On Sunday, October 23 at 6pm, join Massy Arts, Massy Books, and horror novelist S.M. Freedman for the launch of her new riveting psychological thriller: Blood Atonement.
In conversation with novelist Amber Cowie, Freedman takes us through a reading that will have readers by the edge of their seat as they follow the story of a protagonist who finds herself as the suspect in a gruesome series of murders.
Registration is free, open to all and mandatory for entrance.
Purchase Blood Atonement by S.M. Freedman at Massy Books.
In anticipation of the launch of Blood Atonement, Romila Barryman interviews S. M. Freedman for Massy Arts Society. The author discusses memory as a theme between her books, her past life as a private investigator and the “knife’s edge” of cultlike fanaticism.
Blood Atonement follows a dissociative and religiously traumatized protagonist, Grace DeRoche, who becomes the suspect in a gruesome series of murders. I’m immensely curious about your relationship is to Mormonism and how it shaped the storyline of the book?
I’m fascinated by the harm caused by all aspects of extremism in our society—religious, patriarchal, political—and how that impacts survivors years or even decades later. How do we break free from the ingrained lessons and damage done in childhood? It seems to me that every religion and political ideology can become damaging when taken to the extreme. I’ve witnessed this even within some factions of my religious community, where those who don’t fit the narrow definition of what’s “acceptable” are ostracized by their own family, and the idea of a parent turning their back on their child breaks my heart. Followers of the Fundamentalist Mormon Church (FLDS) take their beliefs to the knife’s edge of cultlike fanaticism, and I wanted to highlight the damage done to their lost children. I think it translates to many factions of our society, and I hope it serves as a fictionalized example of the real damage done by intolerance and extremism.
There’s an interesting theme that emerges in all your books, which is memory—or rather, the lack or uncertainty of it. There is something particularly terrifying about not being credible witnesses to our own experiences. How did this idea became so prevalent in all your books?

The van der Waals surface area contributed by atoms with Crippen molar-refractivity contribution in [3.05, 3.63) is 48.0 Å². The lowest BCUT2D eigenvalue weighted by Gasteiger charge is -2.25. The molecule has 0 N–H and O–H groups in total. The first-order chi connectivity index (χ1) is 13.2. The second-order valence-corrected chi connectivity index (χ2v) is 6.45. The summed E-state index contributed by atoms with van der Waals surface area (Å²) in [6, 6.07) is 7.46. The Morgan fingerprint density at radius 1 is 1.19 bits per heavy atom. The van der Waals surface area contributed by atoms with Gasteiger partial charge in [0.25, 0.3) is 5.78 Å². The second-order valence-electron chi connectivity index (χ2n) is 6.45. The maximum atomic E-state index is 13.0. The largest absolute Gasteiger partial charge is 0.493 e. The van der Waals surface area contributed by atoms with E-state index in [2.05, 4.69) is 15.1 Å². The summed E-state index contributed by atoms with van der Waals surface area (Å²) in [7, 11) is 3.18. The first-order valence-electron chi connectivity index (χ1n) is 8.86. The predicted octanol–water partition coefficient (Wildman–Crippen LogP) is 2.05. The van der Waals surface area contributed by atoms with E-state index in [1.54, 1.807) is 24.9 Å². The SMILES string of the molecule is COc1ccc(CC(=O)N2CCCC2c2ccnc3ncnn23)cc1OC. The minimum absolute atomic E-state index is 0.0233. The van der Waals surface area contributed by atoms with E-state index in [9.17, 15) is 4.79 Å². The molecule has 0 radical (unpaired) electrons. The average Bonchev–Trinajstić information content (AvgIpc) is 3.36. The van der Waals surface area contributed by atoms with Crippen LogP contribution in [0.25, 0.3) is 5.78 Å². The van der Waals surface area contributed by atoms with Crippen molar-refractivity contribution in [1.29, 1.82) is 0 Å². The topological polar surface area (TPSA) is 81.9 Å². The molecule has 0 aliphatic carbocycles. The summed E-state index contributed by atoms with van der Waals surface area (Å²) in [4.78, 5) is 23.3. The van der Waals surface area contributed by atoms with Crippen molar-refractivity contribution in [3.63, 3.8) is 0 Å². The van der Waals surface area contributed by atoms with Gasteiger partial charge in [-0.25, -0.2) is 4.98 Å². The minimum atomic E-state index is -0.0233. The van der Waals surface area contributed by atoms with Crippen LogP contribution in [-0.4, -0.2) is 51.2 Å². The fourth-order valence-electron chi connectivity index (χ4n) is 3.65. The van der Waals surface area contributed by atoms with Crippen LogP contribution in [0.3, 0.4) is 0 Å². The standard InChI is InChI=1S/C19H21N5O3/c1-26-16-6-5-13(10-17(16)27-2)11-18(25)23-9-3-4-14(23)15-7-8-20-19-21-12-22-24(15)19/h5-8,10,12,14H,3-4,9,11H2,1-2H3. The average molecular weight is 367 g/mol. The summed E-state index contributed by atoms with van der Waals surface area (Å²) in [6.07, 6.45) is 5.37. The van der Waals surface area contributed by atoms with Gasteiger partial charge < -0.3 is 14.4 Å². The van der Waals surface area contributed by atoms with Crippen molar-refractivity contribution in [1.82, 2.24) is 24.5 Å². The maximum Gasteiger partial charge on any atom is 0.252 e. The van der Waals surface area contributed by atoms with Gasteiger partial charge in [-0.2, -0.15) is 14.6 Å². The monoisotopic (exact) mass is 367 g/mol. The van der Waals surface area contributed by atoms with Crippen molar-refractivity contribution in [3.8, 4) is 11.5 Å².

The fluidity and fallacy of memory is something I find both horrifying and fascinating, which is probably why I explore those blurred edges in all my books. Which memories are real? Which are manipulated? Which are outright lies? In Grace’s case, she develops dissociative identity disorder while growing up in a fictionalized sect of the FLDS. As with others who suffer sustained abuse, Grace’s mind fragments as a form of survival, protecting her until she can escape. Once she’s safe, this fragmentation becomes a barrier to living a normal life. Dissociative triggers are everywhere, and she can never predict when an alter personality will take over. When other escapees die under suspicious circumstances and the evidence points in her direction, Grace must determine if one of her alter personalities has become a murderer, or if she’s in danger of becoming the next victim.
As one review put it, Blood Atonement comes with some “hefty trigger warnings.” I’m wondering how your background as a private investigator influences how you write crime and if you pull from some on-duty experiences?
More than anything, the decade I spent as a PI taught me how to properly research someone I was investigating, and how to understand the psychology behind their actions. It was a real study in human behaviour and motivation, and I hope these skills translate into writing deeper and more empathetic characters. While Blood Atonement rightfully comes with some hefty trigger warnings, I wanted to write this story with sensitivity and compassion, rather than sensationalizing trauma. For example, the abuse Grace endures happens “off the page” while she dissociates. My hope is that I’ve honoured the victims and helped to give a voice to those who’ve been silenced.
This books follows dual timeline narratives, how do you hope readers empathize with the character? Especially, as one with “spotty memory.”
To dive into Grace’s psychology, I used flashback chapters where we see what her life was like growing up in a family that, while loving, was brainwashed to believe the fundamentalist Mormon doctrine of keeping sweet, plural marriage, and obeying their prophet and leaders at all costs. I wanted to explore the imperfect humanity that lives in the realm between kindness and cruelty.
How can readers expect to be challenged by reading Blood Atonement?
With the recent popularity of both the Netflix documentary Keep Sweet: Pray and Obey and the Hulu miniseries Under the Banner of Heaven, there’s currently a lot of interest in the FLDS. I hope readers will find the real-life context of Blood Atonement interesting, while enjoying a psychological thriller that’s woven around a classic whodunnit mystery. Really, I just hope readers enjoy the ride.
What can folks expect at your reading?
I’m incredibly grateful to Massy Books and the Massy Arts Society for their support and for this lovely interview, and I’m thrilled to celebrate the launch of Blood Atonement at Massy Arts on October 23rd. All are welcome, so please join me for a fun evening with Erik D’Souza and special guest author Amber Cowie (Last One Alive). There will be refreshments and some lively conversation, a short reading of Blood Atonement, and both Amber and I will be happy to sign books.